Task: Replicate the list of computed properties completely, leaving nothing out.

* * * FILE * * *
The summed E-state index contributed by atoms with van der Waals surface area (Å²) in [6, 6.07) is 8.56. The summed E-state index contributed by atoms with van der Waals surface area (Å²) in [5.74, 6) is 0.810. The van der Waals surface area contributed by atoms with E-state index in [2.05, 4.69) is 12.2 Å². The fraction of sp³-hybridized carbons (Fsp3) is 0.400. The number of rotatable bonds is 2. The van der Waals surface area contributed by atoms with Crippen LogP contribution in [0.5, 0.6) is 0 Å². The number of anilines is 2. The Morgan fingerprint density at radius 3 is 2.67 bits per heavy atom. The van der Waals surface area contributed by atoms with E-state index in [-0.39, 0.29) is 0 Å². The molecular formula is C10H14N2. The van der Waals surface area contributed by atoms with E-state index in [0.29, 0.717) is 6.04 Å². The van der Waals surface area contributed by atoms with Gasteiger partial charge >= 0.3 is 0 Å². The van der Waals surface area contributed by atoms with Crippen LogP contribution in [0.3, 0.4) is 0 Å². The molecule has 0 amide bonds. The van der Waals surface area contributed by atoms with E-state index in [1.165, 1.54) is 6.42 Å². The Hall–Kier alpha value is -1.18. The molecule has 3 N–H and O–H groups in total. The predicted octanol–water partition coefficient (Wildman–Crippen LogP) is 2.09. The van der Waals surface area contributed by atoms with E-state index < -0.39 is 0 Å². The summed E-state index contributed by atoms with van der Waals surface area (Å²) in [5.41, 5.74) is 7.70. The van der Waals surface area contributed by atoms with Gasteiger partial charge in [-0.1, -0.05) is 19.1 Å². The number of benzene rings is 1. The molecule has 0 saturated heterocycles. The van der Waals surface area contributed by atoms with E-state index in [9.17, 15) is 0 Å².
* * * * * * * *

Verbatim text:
The summed E-state index contributed by atoms with van der Waals surface area (Å²) in [6, 6.07) is 8.56. The summed E-state index contributed by atoms with van der Waals surface area (Å²) in [5.74, 6) is 0.810. The van der Waals surface area contributed by atoms with E-state index in [2.05, 4.69) is 12.2 Å². The fraction of sp³-hybridized carbons (Fsp3) is 0.400. The number of rotatable bonds is 2. The van der Waals surface area contributed by atoms with Crippen LogP contribution in [0.5, 0.6) is 0 Å². The number of anilines is 2. The Morgan fingerprint density at radius 3 is 2.67 bits per heavy atom. The van der Waals surface area contributed by atoms with E-state index in [-0.39, 0.29) is 0 Å². The molecular formula is C10H14N2. The van der Waals surface area contributed by atoms with E-state index in [0.29, 0.717) is 6.04 Å². The van der Waals surface area contributed by atoms with Gasteiger partial charge >= 0.3 is 0 Å². The van der Waals surface area contributed by atoms with Crippen LogP contribution in [0.3, 0.4) is 0 Å². The molecule has 0 amide bonds. The van der Waals surface area contributed by atoms with E-state index in [1.165, 1.54) is 6.42 Å². The Hall–Kier alpha value is -1.18. The molecule has 3 N–H and O–H groups in total. The predicted octanol–water partition coefficient (Wildman–Crippen LogP) is 2.09. The van der Waals surface area contributed by atoms with E-state index < -0.39 is 0 Å². The summed E-state index contributed by atoms with van der Waals surface area (Å²) in [5.41, 5.74) is 7.70. The van der Waals surface area contributed by atoms with Gasteiger partial charge in [-0.1, -0.05) is 19.1 Å². The number of benzene rings is 1. The molecule has 0 saturated heterocycles. The van der Waals surface area contributed by atoms with E-state index in [9.17, 15) is 0 Å².